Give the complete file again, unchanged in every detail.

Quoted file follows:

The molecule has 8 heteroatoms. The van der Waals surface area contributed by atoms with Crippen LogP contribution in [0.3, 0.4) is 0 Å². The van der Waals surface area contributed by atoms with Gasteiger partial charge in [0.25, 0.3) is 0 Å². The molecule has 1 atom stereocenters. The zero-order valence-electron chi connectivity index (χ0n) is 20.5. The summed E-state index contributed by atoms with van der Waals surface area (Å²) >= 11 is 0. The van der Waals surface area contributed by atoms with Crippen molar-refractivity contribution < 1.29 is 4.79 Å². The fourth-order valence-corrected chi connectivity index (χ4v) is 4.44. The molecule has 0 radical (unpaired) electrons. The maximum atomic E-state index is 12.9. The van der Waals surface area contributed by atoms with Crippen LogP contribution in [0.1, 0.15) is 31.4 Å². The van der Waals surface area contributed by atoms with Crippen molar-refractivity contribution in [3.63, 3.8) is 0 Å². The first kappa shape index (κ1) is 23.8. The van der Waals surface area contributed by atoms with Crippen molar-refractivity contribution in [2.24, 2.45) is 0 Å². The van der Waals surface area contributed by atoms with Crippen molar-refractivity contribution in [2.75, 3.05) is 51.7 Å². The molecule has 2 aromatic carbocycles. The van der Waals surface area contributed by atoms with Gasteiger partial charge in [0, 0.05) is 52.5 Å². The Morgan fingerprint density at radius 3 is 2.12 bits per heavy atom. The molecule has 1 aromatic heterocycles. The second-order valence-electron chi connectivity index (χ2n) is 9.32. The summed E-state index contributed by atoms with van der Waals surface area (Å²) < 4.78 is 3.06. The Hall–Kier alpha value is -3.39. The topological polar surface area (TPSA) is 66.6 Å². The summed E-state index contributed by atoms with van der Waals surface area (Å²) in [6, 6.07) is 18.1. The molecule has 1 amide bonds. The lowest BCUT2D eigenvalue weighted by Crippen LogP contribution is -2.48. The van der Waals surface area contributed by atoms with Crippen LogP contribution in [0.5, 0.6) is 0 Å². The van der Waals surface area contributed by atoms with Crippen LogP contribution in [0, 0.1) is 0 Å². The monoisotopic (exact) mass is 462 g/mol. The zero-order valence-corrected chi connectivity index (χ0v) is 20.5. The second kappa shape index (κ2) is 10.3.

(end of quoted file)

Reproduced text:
The molecule has 8 heteroatoms. The van der Waals surface area contributed by atoms with Crippen LogP contribution in [0.3, 0.4) is 0 Å². The van der Waals surface area contributed by atoms with Gasteiger partial charge in [0.25, 0.3) is 0 Å². The molecule has 1 atom stereocenters. The zero-order valence-electron chi connectivity index (χ0n) is 20.5. The summed E-state index contributed by atoms with van der Waals surface area (Å²) >= 11 is 0. The van der Waals surface area contributed by atoms with Crippen molar-refractivity contribution < 1.29 is 4.79 Å². The fourth-order valence-corrected chi connectivity index (χ4v) is 4.44. The molecule has 0 radical (unpaired) electrons. The maximum atomic E-state index is 12.9. The van der Waals surface area contributed by atoms with Crippen LogP contribution in [0.1, 0.15) is 31.4 Å². The van der Waals surface area contributed by atoms with Crippen molar-refractivity contribution in [3.63, 3.8) is 0 Å². The first kappa shape index (κ1) is 23.8. The van der Waals surface area contributed by atoms with Crippen molar-refractivity contribution in [2.24, 2.45) is 0 Å². The van der Waals surface area contributed by atoms with Crippen molar-refractivity contribution in [2.75, 3.05) is 51.7 Å². The molecule has 2 aromatic carbocycles. The van der Waals surface area contributed by atoms with Gasteiger partial charge in [0, 0.05) is 52.5 Å². The Morgan fingerprint density at radius 3 is 2.12 bits per heavy atom. The molecule has 1 aromatic heterocycles. The second-order valence-electron chi connectivity index (χ2n) is 9.32. The summed E-state index contributed by atoms with van der Waals surface area (Å²) < 4.78 is 3.06. The Hall–Kier alpha value is -3.39. The topological polar surface area (TPSA) is 66.6 Å². The summed E-state index contributed by atoms with van der Waals surface area (Å²) in [6, 6.07) is 18.1. The molecule has 1 amide bonds. The lowest BCUT2D eigenvalue weighted by Crippen LogP contribution is -2.48. The van der Waals surface area contributed by atoms with Crippen LogP contribution in [0.5, 0.6) is 0 Å². The van der Waals surface area contributed by atoms with Crippen LogP contribution in [0, 0.1) is 0 Å². The monoisotopic (exact) mass is 462 g/mol. The zero-order valence-corrected chi connectivity index (χ0v) is 20.5. The second kappa shape index (κ2) is 10.3.